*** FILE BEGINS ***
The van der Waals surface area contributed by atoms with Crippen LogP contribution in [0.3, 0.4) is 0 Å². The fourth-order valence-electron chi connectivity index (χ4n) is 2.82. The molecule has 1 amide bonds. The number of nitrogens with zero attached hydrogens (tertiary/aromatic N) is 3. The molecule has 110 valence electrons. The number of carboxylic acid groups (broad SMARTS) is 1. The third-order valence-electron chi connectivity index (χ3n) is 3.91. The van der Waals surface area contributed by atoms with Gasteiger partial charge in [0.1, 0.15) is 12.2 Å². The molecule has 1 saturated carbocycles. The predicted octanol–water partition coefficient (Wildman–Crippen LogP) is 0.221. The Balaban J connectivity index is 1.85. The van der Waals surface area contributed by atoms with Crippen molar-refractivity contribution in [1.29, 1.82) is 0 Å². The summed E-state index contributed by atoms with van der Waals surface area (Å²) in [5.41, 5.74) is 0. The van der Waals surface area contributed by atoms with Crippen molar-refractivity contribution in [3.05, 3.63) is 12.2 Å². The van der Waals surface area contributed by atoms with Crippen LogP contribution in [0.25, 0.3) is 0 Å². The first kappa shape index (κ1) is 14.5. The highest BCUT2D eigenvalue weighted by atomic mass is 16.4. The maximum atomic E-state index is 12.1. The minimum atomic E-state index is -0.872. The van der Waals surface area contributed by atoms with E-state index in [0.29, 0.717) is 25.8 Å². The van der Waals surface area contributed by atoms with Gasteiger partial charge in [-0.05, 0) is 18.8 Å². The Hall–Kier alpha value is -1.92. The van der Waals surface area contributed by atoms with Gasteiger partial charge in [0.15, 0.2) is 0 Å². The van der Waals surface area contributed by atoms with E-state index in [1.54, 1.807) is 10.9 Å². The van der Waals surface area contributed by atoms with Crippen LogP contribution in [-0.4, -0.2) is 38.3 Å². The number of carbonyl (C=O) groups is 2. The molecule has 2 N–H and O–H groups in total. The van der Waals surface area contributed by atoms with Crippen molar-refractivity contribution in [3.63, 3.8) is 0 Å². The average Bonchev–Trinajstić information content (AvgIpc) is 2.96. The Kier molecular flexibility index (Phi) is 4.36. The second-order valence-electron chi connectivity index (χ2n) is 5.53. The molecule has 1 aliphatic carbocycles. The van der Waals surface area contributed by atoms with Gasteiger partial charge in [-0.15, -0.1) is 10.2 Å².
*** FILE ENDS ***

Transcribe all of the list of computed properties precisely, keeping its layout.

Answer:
The van der Waals surface area contributed by atoms with Crippen LogP contribution in [0.3, 0.4) is 0 Å². The fourth-order valence-electron chi connectivity index (χ4n) is 2.82. The molecule has 1 amide bonds. The number of nitrogens with zero attached hydrogens (tertiary/aromatic N) is 3. The molecule has 110 valence electrons. The number of carboxylic acid groups (broad SMARTS) is 1. The third-order valence-electron chi connectivity index (χ3n) is 3.91. The van der Waals surface area contributed by atoms with Gasteiger partial charge in [0.1, 0.15) is 12.2 Å². The molecule has 1 saturated carbocycles. The predicted octanol–water partition coefficient (Wildman–Crippen LogP) is 0.221. The Balaban J connectivity index is 1.85. The van der Waals surface area contributed by atoms with Crippen molar-refractivity contribution in [1.29, 1.82) is 0 Å². The summed E-state index contributed by atoms with van der Waals surface area (Å²) in [5.41, 5.74) is 0. The van der Waals surface area contributed by atoms with Crippen molar-refractivity contribution in [3.05, 3.63) is 12.2 Å². The van der Waals surface area contributed by atoms with Crippen LogP contribution in [0.25, 0.3) is 0 Å². The first kappa shape index (κ1) is 14.5. The highest BCUT2D eigenvalue weighted by atomic mass is 16.4. The maximum atomic E-state index is 12.1. The minimum atomic E-state index is -0.872. The van der Waals surface area contributed by atoms with E-state index in [0.29, 0.717) is 25.8 Å². The van der Waals surface area contributed by atoms with Gasteiger partial charge in [-0.05, 0) is 18.8 Å². The Hall–Kier alpha value is -1.92. The van der Waals surface area contributed by atoms with Gasteiger partial charge in [0.15, 0.2) is 0 Å². The van der Waals surface area contributed by atoms with E-state index in [1.54, 1.807) is 10.9 Å². The van der Waals surface area contributed by atoms with Crippen LogP contribution in [-0.4, -0.2) is 38.3 Å². The number of carbonyl (C=O) groups is 2. The molecule has 2 N–H and O–H groups in total. The van der Waals surface area contributed by atoms with Crippen molar-refractivity contribution in [3.63, 3.8) is 0 Å². The average Bonchev–Trinajstić information content (AvgIpc) is 2.96. The Kier molecular flexibility index (Phi) is 4.36. The second-order valence-electron chi connectivity index (χ2n) is 5.53. The molecule has 1 aliphatic carbocycles. The van der Waals surface area contributed by atoms with Gasteiger partial charge in [-0.15, -0.1) is 10.2 Å².